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FIRE math and how it’s going to save your retirement


FIRE math and how it’s going to save your retirement

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Before I discovered FIRE, I had decided I didn’t want a retirement.

Being an artist is an identity I’d become attached to and I could see myself always being. But over the next decade or so of having to be artistic for money, I came to change my mind. I didn’t want art to have to pay the bills forever. It’s not easy balancing joyful creativity and paying the rent with washing powder ads.

I also didn’t want a retirement because I frankly didn’t know how I was going to achieve one. It seemed… not for me. It was something that actual, rich people had. Not me.

It didn’t help that what little information I had was confusing and didn’t inspire confidence. I’m no mathematician (obviously) but the math on retirement seemed… naive? Saving 10 – 15% of my salary was supposed to guarantee me a retirement income of 75 – 80% of what I was spending before? Really?

Or did the math not take into account people like me, who had a variable income and moved around a lot in their careers? Was that only if you’d always had the same, high-paying job and saved diligently from age 12?

But of course, we all retire, one way or another. If we’re lucky. It’s a terrifying thought, if we think outside of our abilities, and think we have to hit the same number as everyone else. But the truth is a lot more fluid than that. It’s less about numbers as tall as skyscrapers and more about… ratios.


FIRE stands for Financial Independence, Retire Early. It’s kind of a movement now in the United States now, though to everyone else it’s just good common sense. It’s basic premise is this:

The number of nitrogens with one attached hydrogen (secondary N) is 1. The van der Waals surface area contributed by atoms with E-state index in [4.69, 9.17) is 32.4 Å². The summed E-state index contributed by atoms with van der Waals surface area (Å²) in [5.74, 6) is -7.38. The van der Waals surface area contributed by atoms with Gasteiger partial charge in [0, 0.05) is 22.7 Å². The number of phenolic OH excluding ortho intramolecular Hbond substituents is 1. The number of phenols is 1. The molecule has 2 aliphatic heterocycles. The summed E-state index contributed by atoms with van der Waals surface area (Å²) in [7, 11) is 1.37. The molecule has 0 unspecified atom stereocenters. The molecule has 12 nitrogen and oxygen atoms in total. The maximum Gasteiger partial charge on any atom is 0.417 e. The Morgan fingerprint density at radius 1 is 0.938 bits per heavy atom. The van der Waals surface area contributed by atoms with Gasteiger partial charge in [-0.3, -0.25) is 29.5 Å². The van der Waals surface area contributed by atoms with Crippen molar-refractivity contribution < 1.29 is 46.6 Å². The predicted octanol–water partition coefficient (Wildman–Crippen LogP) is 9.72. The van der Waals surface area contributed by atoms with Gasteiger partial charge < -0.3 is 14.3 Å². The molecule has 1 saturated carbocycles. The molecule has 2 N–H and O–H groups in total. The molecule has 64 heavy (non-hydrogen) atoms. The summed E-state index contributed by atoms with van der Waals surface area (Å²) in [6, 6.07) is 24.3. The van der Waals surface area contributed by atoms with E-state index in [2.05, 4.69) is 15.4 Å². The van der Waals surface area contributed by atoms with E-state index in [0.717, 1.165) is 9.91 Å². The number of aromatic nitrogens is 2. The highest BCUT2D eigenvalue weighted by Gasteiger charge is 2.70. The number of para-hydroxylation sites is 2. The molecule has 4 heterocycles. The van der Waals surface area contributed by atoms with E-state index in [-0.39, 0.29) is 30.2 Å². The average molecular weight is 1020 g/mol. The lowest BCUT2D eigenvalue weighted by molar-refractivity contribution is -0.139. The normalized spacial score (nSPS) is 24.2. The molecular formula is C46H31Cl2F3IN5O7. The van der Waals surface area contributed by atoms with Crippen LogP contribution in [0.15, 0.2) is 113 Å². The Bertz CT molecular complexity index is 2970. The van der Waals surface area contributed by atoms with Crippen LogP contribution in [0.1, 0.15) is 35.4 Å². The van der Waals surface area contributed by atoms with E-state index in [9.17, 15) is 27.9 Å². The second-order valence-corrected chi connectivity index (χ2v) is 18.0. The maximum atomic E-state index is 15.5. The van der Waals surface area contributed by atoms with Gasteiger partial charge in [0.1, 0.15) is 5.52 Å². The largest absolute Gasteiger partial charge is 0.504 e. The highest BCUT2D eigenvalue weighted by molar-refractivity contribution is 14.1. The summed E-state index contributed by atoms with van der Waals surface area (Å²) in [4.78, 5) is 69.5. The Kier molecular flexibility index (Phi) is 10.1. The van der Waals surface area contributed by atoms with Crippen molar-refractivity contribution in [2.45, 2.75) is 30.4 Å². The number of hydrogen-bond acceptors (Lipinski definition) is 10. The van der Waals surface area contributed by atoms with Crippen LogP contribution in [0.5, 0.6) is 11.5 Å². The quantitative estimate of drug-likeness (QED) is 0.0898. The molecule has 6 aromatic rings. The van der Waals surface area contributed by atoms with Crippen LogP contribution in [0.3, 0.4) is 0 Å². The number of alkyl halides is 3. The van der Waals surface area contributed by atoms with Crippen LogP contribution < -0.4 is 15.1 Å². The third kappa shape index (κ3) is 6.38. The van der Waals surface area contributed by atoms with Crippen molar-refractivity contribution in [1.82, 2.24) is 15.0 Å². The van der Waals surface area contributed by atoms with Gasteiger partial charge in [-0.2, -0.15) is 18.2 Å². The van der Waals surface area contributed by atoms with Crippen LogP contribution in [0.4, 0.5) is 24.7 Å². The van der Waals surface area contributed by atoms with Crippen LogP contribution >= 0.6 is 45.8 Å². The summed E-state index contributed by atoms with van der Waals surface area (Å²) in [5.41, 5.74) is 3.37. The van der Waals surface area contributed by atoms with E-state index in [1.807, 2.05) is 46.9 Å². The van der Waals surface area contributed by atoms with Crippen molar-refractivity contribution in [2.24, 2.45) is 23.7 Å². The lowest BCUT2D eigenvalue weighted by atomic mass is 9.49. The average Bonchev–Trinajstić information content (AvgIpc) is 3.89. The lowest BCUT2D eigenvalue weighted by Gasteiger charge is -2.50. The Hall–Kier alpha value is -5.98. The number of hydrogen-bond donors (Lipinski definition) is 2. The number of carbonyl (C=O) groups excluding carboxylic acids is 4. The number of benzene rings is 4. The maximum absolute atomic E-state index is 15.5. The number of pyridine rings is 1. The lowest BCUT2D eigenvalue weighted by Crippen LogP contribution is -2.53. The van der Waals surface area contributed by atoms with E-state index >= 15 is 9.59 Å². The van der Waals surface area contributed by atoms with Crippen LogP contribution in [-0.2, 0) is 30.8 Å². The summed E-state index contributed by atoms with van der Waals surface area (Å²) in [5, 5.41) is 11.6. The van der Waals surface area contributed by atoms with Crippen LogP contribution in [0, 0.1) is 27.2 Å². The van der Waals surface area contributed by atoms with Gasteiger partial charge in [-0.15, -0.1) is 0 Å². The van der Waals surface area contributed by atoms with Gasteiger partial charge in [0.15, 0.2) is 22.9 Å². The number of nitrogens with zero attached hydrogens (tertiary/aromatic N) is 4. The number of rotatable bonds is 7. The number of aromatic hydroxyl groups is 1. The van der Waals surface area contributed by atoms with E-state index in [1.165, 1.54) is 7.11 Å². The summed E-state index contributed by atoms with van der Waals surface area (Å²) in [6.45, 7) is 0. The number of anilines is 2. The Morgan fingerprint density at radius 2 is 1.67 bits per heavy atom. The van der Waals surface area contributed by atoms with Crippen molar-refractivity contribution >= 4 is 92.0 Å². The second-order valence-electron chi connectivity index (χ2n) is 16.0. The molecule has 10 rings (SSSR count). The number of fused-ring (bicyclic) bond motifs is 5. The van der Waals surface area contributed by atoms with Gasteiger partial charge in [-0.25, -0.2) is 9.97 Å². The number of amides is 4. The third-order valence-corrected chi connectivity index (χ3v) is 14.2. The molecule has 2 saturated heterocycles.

Retirement is a number, not a date.

65 is our traditional idea of retirement age, but for artists, and Millenials in general, that’s no longer very realistic. We’re living decades longer than we expected to, and it’s a common theme in most Western nations, South Africa included, that we’re simply not saving enough for retirement. Not nearly enough.

But very few of us have a real grip on what “enough” actually is. Then some clever FIRE bloggers came up with a ridiculously simple equation for it.

25 x your annual expenses.

That’s it. No really, it is.

This equation is based on the Trinity Study, which states that once a person can cover their annual income by withdrawing up to 4% of their portfolio (which just means your complete financial picture; all your assets), they have enough saved up and invested. Between market performance and average inflation rate, their money will last forever.

The math on the so-called 4% rule, worked backwards, finds your retirement number equals whatever your current (or ideal) annual salary is, times 25, or your monthly salary times 300.

So if, for instance, you want to have an annual salary of R360 000 in today’s money, or R30 000 a month, you need an invested nest-egg of R9 000 000.

9 mill, you say. Oh is that all? That’s doable for like, nobody who isn’t a celebrity or born into money, surely. How is the average human being supposed to save up that kind of dosh on an average kind of salary?

Through a combination of smart frugality, investing as much, as consistently and as boringly as possible, and the magical fairy dust of compounding interest.

Consider the following: saving R2000 a month, upping it for inflation by say 5% a year, and earning 10% annually on average. You’ll hit R9,005,769.23 in 32 years. If you were lucky enough to start at twenty, you’d retire at 52 years old, more than comfortably…

This is an excerpt from Drawing Money. See the full article here. Reposted with permission.

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I’ve been a freelance artist in the film and animation industry since 2012 and I’m still alive! I am not a financial advisor nor am I legally enabled to give you financial advice. I’m a storyboard artist and a writer who’s made a lot of mistakes with money and consider myself well-read on the subject because I had to teach myself. The content on my blog is for educational purposes only and is my own experience and opinion and research.

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